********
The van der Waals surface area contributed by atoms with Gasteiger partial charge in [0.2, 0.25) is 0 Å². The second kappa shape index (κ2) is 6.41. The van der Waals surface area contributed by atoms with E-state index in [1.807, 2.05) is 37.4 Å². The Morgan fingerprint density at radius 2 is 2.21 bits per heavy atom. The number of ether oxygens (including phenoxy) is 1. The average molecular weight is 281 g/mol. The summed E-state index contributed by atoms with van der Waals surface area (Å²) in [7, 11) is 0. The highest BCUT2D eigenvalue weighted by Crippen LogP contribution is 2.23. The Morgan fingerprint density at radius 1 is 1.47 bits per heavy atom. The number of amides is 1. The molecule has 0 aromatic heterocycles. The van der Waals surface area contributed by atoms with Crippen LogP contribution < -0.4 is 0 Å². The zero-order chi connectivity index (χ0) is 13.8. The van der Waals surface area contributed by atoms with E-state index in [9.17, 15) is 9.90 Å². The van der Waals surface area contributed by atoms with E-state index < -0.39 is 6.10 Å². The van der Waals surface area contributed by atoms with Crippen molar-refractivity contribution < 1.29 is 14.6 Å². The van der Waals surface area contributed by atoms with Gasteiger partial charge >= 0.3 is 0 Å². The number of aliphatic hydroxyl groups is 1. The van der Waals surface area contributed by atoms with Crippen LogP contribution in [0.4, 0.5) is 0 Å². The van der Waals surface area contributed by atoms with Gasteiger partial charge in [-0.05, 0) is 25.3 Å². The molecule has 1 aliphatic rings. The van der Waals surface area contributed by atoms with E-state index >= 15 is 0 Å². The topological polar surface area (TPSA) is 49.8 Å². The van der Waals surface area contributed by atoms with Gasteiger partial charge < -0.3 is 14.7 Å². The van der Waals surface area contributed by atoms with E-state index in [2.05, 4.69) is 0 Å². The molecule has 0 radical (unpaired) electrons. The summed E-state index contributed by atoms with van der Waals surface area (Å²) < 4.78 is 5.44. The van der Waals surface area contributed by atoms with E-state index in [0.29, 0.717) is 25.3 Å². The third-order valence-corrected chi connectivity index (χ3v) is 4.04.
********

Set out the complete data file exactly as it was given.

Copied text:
The van der Waals surface area contributed by atoms with Gasteiger partial charge in [0.2, 0.25) is 0 Å². The second kappa shape index (κ2) is 6.41. The van der Waals surface area contributed by atoms with E-state index in [1.807, 2.05) is 37.4 Å². The Morgan fingerprint density at radius 2 is 2.21 bits per heavy atom. The number of ether oxygens (including phenoxy) is 1. The average molecular weight is 281 g/mol. The summed E-state index contributed by atoms with van der Waals surface area (Å²) in [7, 11) is 0. The highest BCUT2D eigenvalue weighted by Crippen LogP contribution is 2.23. The Morgan fingerprint density at radius 1 is 1.47 bits per heavy atom. The number of amides is 1. The molecule has 0 aromatic heterocycles. The van der Waals surface area contributed by atoms with Crippen LogP contribution < -0.4 is 0 Å². The zero-order chi connectivity index (χ0) is 13.8. The van der Waals surface area contributed by atoms with E-state index in [9.17, 15) is 9.90 Å². The van der Waals surface area contributed by atoms with E-state index < -0.39 is 6.10 Å². The van der Waals surface area contributed by atoms with Crippen molar-refractivity contribution < 1.29 is 14.6 Å². The van der Waals surface area contributed by atoms with Gasteiger partial charge >= 0.3 is 0 Å². The number of aliphatic hydroxyl groups is 1. The van der Waals surface area contributed by atoms with Crippen LogP contribution in [0.4, 0.5) is 0 Å². The van der Waals surface area contributed by atoms with Gasteiger partial charge in [-0.05, 0) is 25.3 Å². The molecule has 1 aliphatic rings. The van der Waals surface area contributed by atoms with E-state index >= 15 is 0 Å². The topological polar surface area (TPSA) is 49.8 Å². The van der Waals surface area contributed by atoms with Gasteiger partial charge < -0.3 is 14.7 Å². The van der Waals surface area contributed by atoms with E-state index in [2.05, 4.69) is 0 Å². The molecule has 0 radical (unpaired) electrons. The summed E-state index contributed by atoms with van der Waals surface area (Å²) < 4.78 is 5.44. The van der Waals surface area contributed by atoms with E-state index in [0.29, 0.717) is 25.3 Å². The third-order valence-corrected chi connectivity index (χ3v) is 4.04.